IMF keeps faith with recovery and an eye on inflation
Recovery still strong. The International Monetary Fund's latest twice-yearly update to its economic outlook expects the global economic recovery to remain strong, with growth of 5.9% in 2021 and 4.9% in 2022. The IMF only minimally trimmed its 2021 forecast, citing recent supply chain issues and ongoing pandemic problems in some countries. It sees healthy recovery continuing in both the United States (growth of 6% and 5.2% in 2021 and 2022, respectively) and euro zone (5.0% and 4.3%), helped by the US Biden plans and Next Generation EU Fund. In emerging economies, a slight markdown to China's growth outlook (8% and to 5.6%) is more than offset by buoyant commodity-exporting nations boosted by recent price rises.
Risk of more inflation. The IMF now sees inflation rising strongly by year-end, easing in mid-2022, and then falling back to pre-pandemic levels. For developed economies this translates as 2.8%and 2.3% in 2021 and 2022, respectively. Looking through the numbers, the report stresses that “inflation risks [are] tilted to the upside” and cautions central banks not to delay action if price pressures show signs of embedding. The Fund also points up the “tightrope” policymakers must walk, between supporting the post-Covid bounceback by keeping rates low while watching out that current price pressures do not turn into more persistent inflation.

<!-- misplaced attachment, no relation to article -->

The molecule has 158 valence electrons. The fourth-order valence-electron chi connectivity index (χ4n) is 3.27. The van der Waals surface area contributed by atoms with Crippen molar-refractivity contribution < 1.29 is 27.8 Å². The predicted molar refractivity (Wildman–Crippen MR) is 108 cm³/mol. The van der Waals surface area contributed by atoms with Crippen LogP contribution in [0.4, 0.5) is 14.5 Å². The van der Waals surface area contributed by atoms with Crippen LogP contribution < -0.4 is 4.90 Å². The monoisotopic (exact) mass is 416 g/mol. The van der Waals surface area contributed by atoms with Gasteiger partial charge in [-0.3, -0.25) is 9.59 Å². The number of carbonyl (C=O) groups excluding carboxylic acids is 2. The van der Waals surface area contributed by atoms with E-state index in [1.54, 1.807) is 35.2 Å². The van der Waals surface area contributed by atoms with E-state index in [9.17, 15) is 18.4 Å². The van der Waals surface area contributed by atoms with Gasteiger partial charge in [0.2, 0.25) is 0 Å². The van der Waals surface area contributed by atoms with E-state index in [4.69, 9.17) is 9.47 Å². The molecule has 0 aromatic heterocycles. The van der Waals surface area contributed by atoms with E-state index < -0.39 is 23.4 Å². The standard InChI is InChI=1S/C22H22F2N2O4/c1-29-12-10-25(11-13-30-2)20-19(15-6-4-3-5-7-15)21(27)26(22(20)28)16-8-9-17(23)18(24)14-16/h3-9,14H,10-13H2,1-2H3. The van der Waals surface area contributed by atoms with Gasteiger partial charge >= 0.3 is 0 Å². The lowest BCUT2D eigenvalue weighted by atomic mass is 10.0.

Financial risks If central banks are slow to respond. Financial conditions remain highly accommodating in advanced economies, largely thanks to central bank policies, and should continue delivering real support to markets in a range of assets, especially financials and real estate. However, if central banks wait too long to respond they face inflationary risks that could require a more hawkish policy tightening and put heavier strain on these assets’ values.
Bottom line. The IMF's outlook broadly chimes with our own: sustained growth subject to a number of risks. We stand by our prudent portfolio allocation, with interest rates set to rise further and equity market volatility likely to persist for the next few weeks.